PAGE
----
Background. Human milk oligosaccharides help to protect infants against microbial toxins and pathogens. Variation in the structures or concentrations of protective oligosaccharides during lactation could result in different levels of protection.
Objective. The pattern of human milk oligosaccharides was measured over the course of lactation.
Methods. Neutral oligosaccharides from ninety samples of milk taken serially from twelve lactating individuals were perbenzoylated, resolved, and quantified by reversed-phase HPLC.
Results. Twelve compounds ranging from tri- to octasaccharides were identified. Oligosaccharides fell into either one group, typified by 2′-fucosyllactose and lacto-N-fucopentaose-I, representing Fucα1,2Gal fucosyltransferase activity, or into a second, typified by 3-fucosyllactose, lacto-N-fucopentaose-III, and lacto-N-difucohexaose-II, representing the activity of Fucα1,3/4Glc(GlcNAc) fucosyltransferase. In the majority of the oligosaccharide profiles of the milk samples, the products of 2-Fuc-T dominated early in lactation, but products of 3/4-Fuc-T increased steadily as lactation proceeded. In others the products of 3/4-Fuc-T dominated until near the end of lactation, at which time products of 2-Fuc-T became apparent.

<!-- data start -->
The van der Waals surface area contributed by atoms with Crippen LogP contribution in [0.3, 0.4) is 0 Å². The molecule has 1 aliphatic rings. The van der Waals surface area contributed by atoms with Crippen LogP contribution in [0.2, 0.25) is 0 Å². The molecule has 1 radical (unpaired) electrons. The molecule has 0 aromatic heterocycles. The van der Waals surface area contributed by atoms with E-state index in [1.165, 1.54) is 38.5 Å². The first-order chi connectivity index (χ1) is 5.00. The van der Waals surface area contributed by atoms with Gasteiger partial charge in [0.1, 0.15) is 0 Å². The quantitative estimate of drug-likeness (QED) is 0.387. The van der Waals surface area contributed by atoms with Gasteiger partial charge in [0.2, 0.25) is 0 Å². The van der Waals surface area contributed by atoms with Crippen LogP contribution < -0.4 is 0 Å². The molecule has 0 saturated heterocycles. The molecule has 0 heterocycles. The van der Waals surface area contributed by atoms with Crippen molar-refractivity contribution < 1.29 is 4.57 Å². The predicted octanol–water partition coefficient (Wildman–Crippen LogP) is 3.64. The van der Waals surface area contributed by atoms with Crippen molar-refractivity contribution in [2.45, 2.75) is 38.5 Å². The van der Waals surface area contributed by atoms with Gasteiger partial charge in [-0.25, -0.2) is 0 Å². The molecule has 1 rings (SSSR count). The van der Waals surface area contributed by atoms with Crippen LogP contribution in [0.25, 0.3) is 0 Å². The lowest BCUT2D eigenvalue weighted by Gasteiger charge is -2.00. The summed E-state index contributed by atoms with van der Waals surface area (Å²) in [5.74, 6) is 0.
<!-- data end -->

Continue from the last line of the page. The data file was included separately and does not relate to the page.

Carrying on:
Discussion. Structures and concentrations of oligosaccharides in human milk vary greatly between individuals and over the course of lactation for each individual. Generally the concentrations of the larger, more complex oligosaccharides are highest in the first weeks of lactation, after which they decline rapidly. Supported by HD13021.